In 2017, an American Airlines-operated Boeing 767 headed to Zurich declared an emergency and returned to New York. Another angle-of-attack sensor was replaced. And an American Airlines 767 was forced to return to Miami in 2014 after a midflight emergency because of a faulty angle-of-attack sensor.

A Boeing spokesman declined to comment for this report. The FAA did not respond to a request for comment.

The angle-of-attack sensors on the fatal Lion Air flight were made by Minnesota-based Rosemount Aerospace, according to a photograph of the part that was shown by Indonesian officials to reporters after the recovery of the wreckage. It is a model commonly used on commercial aircraft.

A spokeswoman for Rosemount’s parent company, United Technologies, declined to comment.

The angle-of-attack sensor measures the amount of lift generated by the wings. The name refers to the angle between the wing and oncoming air. Its main purpose is to warn pilots when the plane could stall from too little lift, leading to a loss of control.

Many of the sensors include a small vane attached to the outside of a commercial aircraft. Most planes have two or three vanes as part of a redundant system. But they are not complicated machines. The Wright brothers used a version on their first flight.

Placing too much trust in the sensors also can cause trouble. One of the most serious accidents tied to angle-of-attack sensors occurred in 2008, when XL Airways Germany Flight 888T crashed into the Mediterranean Sea, killing seven people. French authorities blamed water-soaked angle-of-attack sensors on the Airbus 320 plane, saying they generated inaccurate readings and set up a chain of events that resulted in a stall.

According to investigators, the downed airplane’s sensors were made by Rosemount, the same company that made the sensors on the Lion Air crash. At the time, Rosemount was also called Goodrich, the company that owned the aerospace manufacturer at the time.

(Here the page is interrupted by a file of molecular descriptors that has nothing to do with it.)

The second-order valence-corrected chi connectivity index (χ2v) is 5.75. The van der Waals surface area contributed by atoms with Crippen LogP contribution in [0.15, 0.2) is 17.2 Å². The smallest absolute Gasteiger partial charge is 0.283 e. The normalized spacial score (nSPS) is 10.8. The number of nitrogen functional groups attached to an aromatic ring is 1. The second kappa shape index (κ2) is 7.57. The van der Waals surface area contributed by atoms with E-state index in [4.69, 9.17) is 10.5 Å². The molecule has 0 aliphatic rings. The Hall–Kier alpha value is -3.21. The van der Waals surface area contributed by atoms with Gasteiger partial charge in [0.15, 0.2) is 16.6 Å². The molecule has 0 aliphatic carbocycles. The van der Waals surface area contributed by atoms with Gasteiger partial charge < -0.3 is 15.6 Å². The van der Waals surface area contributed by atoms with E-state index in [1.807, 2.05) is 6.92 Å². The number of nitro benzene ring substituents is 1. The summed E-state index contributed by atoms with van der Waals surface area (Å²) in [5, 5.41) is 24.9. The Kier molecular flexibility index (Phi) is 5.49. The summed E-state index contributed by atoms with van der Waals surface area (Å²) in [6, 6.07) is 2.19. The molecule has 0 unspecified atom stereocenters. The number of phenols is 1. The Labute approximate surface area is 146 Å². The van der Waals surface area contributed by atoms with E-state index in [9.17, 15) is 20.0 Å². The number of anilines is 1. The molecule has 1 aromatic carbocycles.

In the Lion Air crash, pilots struggled for control with the 737 Max’s automated flight controls — the Maneuvering Characteristics Augmentation System, or MCAS. Faulty readings from the angle-of-attack sensors may have led the MCAS to believe the aircraft was in danger of stalling just as it was taking off from Indonesia, according to the preliminary report by Indonesian investigators. Gaining speed by diving can prevent a stall.

After the crash, the FAA issued an emergency airworthiness directive in November for 737 Max 8 and 9 models that warned a mistakenly high reading from one angle-of-attack sensor “could cause the flight crew to have difficulty controlling the airplane.”

Less is known about the Ethiopian Airlines crash. But it involves the same type of aircraft and crashed at a similar point in its flight path as the Lion Air plane, according to investigators.

Both planes were equipped with the MCAS, which uses angle-of-attack sensors to determine whether a plane is nearing a stall.

Airbus equips many of its commercial jets with its own anti-stall software that relies on an automated process.

During the Lufthansa flight in 2014, faulty information from the angle-of-attack sensors triggered the software, pushing the plane’s nose down, according to German aviation investigators. The program thought the plane was nearing a stall. The captain was eventually able to override the automated system, and the pilots, after talking with a maintenance crew, identified the likely problem and continued the flight to Munich.

Investigators later found that two of the angle-of-attack sensors were blocked, probably by frozen water, and generated improper readings.

European authorities and the FAA issued airworthiness directives over several years aimed at addressing sensor problems on Airbuses.

Airbus A320 planes with certain sensors made by two companies — United Technologies, parent company of Rosemount, which makes Boeing sensors; and Sextant/Thomson — “appear to have a greater susceptibility to adverse environmental conditions” than sensors made by a third company, the FAA said.

One important difference between the Lufthansa incident and the two 737 Max accidents, aviation experts said, was where they occurred.

The Lufthansa plane was soaring at 31,000 feet when it launched into a steep dive. It dropped 4,000 feet in less than a minute before the pilots wrestled back control.

If the sensor problem had hit soon after departure, as investigators suspect it did with the Lion Air crash, that incident could have ended in disaster.